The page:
Banning texting while driving would make Arizona safer, but such a law would be prohibitively difficult to enforce and would fail to address the wider issue of distracted driving, the director of the Governor’s Office of Highway Safety said.
“Texting and driving is a horrendous practice,” Alberto Gutier said in an interview last week with Cronkite News Service. “But we also need to look at the whole issue. It’s not text messaging only, it’s all distracted driving.”
Nineteen states and the District of Columbia ban texting while driving, and six states plus the District of Columbia require drivers to use hands-free devices for cell phones, according to the Governor’s Highway Safety Association. Maine recently banned all forms of distracted driving.
The Arizona State Senate this year voted down a bill that would have fined drivers $50 for failing to use hands-free devices or for text-messaging while driving. It would have raised the fine to $200 for drivers involved in accidents.
Legislation aside, Gutier said it’s important to get the word out that cell phone use and driving don’t mix.
“People do dumb things while driving,” he said. “A national, local and state media campaign on the dangers of texting or using the phone is as important as a law on the books.”
Gutier also questioned whether it’s necessary to legislate what he said should be common sense.
“Let’s not become a nanny state where everything has to be legislated and mandated,” he said. “We have a lot of other issues that are more important.”
He noted that the city of Phoenix has issued only a handful of citations since banning texting while driving in 2007.
“I’ll support anything that saves lives, but it’s almost impossible to enforce and even less easy to prove,” Gutier said.
Linda Gorman, public affairs director for AAA Arizona, said her organization wants a law requiring drivers to use hands-free devices when talking on cell phones.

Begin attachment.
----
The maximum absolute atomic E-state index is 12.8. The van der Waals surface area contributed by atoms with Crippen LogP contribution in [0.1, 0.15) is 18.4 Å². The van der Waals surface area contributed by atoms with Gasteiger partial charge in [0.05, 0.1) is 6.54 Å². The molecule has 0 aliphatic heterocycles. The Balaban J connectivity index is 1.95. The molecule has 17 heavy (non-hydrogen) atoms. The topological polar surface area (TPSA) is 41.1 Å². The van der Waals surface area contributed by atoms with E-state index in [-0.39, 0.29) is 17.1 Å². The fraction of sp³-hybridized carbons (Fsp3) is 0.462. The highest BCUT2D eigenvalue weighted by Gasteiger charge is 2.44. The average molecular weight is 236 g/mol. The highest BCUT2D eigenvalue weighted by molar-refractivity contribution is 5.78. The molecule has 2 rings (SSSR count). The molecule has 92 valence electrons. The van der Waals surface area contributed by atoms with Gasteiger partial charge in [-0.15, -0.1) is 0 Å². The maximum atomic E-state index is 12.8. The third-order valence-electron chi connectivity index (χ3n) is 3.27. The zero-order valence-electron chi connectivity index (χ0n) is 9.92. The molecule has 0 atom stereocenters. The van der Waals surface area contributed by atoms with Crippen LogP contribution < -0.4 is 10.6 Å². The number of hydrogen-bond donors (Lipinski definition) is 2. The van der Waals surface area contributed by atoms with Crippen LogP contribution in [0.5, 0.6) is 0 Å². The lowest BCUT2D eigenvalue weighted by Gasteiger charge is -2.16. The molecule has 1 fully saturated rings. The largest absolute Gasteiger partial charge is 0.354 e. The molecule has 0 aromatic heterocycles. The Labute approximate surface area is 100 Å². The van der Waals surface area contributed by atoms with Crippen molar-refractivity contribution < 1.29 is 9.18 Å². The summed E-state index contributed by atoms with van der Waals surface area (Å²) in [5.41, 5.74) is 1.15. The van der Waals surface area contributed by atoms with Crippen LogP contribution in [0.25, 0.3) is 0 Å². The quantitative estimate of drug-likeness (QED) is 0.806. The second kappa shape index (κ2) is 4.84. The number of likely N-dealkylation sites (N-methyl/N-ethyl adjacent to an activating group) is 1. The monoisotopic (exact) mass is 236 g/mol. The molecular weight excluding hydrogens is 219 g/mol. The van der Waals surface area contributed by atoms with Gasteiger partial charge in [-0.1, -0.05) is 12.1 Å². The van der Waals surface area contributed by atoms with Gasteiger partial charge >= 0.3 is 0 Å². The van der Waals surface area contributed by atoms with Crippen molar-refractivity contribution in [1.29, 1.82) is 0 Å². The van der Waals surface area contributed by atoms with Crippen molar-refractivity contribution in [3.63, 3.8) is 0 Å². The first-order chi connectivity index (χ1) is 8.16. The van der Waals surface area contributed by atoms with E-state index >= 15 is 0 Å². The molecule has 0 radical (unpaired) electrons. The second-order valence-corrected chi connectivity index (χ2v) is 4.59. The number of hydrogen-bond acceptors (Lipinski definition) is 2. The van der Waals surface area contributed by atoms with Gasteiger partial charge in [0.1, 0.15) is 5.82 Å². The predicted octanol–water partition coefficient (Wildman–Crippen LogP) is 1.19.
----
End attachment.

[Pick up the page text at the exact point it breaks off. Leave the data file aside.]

“That way, it tackles both issues: texting while driving and how to enforce it.”
California is among the states with such a requirement.
Greg Stanton, a deputy attorney general who as a city councilman pushed for Phoenix’s ban on texting while driving, said he expects the federal government to force states to ban texting while driving by making that a condition for receiving highway funding.
“It’s similar to how drunken driving laws and safety belt laws were enacted in Arizona,” he said. “The federal government says, ‘I will revoke this federal transportation money you get to build roadways unless you pass a law banning this activity.’”
Rep. Steve Farley, D-Tucson, said it would make sense for lawmakers to take on texting while driving because it’s so dangerous. He cited a 2007 Cronkite/Eight Poll suggesting that nearly nine out 10 Arizonans in favor of such a ban.
“Texting increases your chance of getting into an accident 23 times,” said Farley, whose bill calling for a ban wasn’t heard in committee this year. “That puts it in a whole other league than any other type of distraction.”
Gutier said he is a defensive driver who doesn’t speed, pulls over to take phone calls and slows down to go through green lights. Part of this is due to a crash he and his wife were in in 2002, when another driver ran a red light.
“A one-second distraction can be the difference between life an death,” Gutier said.